Note: This research has been originally written at the beginning of April, 2022.

Additional data was added - feasibility conclusion and additional network insights at middle of May, 2022. The review was done and the content was edited at the same time.


In this post we will go over the importance of validators on the Ethereum Proof-of-Stake consensus layer, the current state of their privacy and why it is important for these entities.

Additionally we will go deeper into describing the current threats and attack vectors, as well as the compromises made that enable these threats. The compromises are tightly correlated to other parameters, crucial for correct functioning of the network - such as network latency. We will also describe these parameters and their role of being bottlenecks for improving validator anonymity.

To overcome these issues, we analyse a potential solution which involves creating a private pre-network using Dandelion++ and RLN. We describe the potential implementation in detail, the current development details as well as it’s overall impact on the network.

At the end we present our insights from this analysis and come to a conclusion why the proposed potential solution with sufficient anonymity guarantees is not feasible for the Ethereum consensus layer.


Note: It is expected that the reader has a high level understanding of the Ethereum Proof of stake consensus mechanism.

In Ethereum’s Proof-of-Stake consensus layer, validators are entities that are responsible for bringing the network to a consensus and to a finalized state. To become a validator, one must stake a fixed amount of Ether (32 Ether currently), which is necessary for the security of the network - but also necessary for disincentivising the validator for performing malicious actions, which would contribute for preventing the network to come to a consensus. In such cases, when the validators do not follow the consensus layer rules, they will be penalised appropriately, and in some cases they will be also excluded from the network. The penalties and rewards are described in more details here.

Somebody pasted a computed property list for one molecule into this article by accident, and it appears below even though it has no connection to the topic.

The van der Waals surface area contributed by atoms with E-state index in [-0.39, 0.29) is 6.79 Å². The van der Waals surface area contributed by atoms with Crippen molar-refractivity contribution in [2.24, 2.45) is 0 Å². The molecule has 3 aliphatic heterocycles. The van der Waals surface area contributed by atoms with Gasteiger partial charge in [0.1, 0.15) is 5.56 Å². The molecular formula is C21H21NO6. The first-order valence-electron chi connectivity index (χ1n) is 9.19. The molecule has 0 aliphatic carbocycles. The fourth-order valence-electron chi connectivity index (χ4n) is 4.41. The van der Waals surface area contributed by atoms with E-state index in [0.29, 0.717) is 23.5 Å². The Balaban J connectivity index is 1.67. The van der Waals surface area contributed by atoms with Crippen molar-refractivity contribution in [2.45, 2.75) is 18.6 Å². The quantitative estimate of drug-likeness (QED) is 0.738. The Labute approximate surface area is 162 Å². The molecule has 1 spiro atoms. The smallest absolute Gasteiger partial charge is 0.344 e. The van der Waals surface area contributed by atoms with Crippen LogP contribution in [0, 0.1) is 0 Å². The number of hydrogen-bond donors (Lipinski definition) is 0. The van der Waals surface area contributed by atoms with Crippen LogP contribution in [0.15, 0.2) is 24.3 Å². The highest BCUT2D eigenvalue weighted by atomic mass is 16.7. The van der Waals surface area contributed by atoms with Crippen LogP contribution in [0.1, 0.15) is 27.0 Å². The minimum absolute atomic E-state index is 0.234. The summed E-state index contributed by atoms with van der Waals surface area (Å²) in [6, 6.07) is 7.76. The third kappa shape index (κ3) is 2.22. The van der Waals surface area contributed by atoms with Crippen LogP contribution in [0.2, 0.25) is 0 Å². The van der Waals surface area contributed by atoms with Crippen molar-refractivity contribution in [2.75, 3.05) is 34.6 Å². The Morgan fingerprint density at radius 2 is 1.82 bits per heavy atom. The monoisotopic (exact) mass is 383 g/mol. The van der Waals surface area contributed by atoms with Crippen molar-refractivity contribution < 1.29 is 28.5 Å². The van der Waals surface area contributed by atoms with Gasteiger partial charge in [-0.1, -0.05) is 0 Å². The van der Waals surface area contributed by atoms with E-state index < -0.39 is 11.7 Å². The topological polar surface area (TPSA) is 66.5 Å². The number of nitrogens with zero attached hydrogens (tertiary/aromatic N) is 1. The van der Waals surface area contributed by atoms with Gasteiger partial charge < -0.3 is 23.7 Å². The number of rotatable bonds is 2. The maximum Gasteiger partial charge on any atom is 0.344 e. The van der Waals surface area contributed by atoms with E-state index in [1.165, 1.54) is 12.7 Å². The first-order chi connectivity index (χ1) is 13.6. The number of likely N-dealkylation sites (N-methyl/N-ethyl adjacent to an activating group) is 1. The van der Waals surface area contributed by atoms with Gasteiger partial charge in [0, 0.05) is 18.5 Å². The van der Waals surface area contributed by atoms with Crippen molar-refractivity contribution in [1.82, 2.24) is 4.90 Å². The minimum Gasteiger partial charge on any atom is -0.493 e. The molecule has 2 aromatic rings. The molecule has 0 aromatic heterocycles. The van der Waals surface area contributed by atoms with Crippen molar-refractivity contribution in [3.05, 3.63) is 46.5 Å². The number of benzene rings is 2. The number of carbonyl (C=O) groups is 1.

In contrast to that, the validators are rewarded by a small amount of Ether for appropriate behaviour according to the consensus layer rules - which serves as an incentive to continue participating in the network.

The Ethereum consensus layer is designed in a way that validators have different roles, which are assigned for each slot and might be different. The validator roles (or duties) are the following:

At each slot, a single validator (block proposer) proposes a block, while the other validators are attesting for the beacon block head (LMD GHOST vote) and the epoch checkpoint block (FFG vote).

The validators are rewarded according to the importance of the duty they are performing for the slot, as well as the current state of the network. The importance of each duty is different.

Block proposals are the most important messages. Attestations are also very important, because they essentially vote what is valid and what is not. However because of the proportions of the obligation delegation (one block proposer vs many attesters), the emphasis on valid block proposals is set much higher. Additionally there is a buffer for the amount of the attestations necessary for justification and finalisation of a block, which means the network would continue forward even if not all validators have attested properly.

In order for blocks to be proposed, the validators with a block proposer duty should be active/online in the first place and then respond to their role appropriately.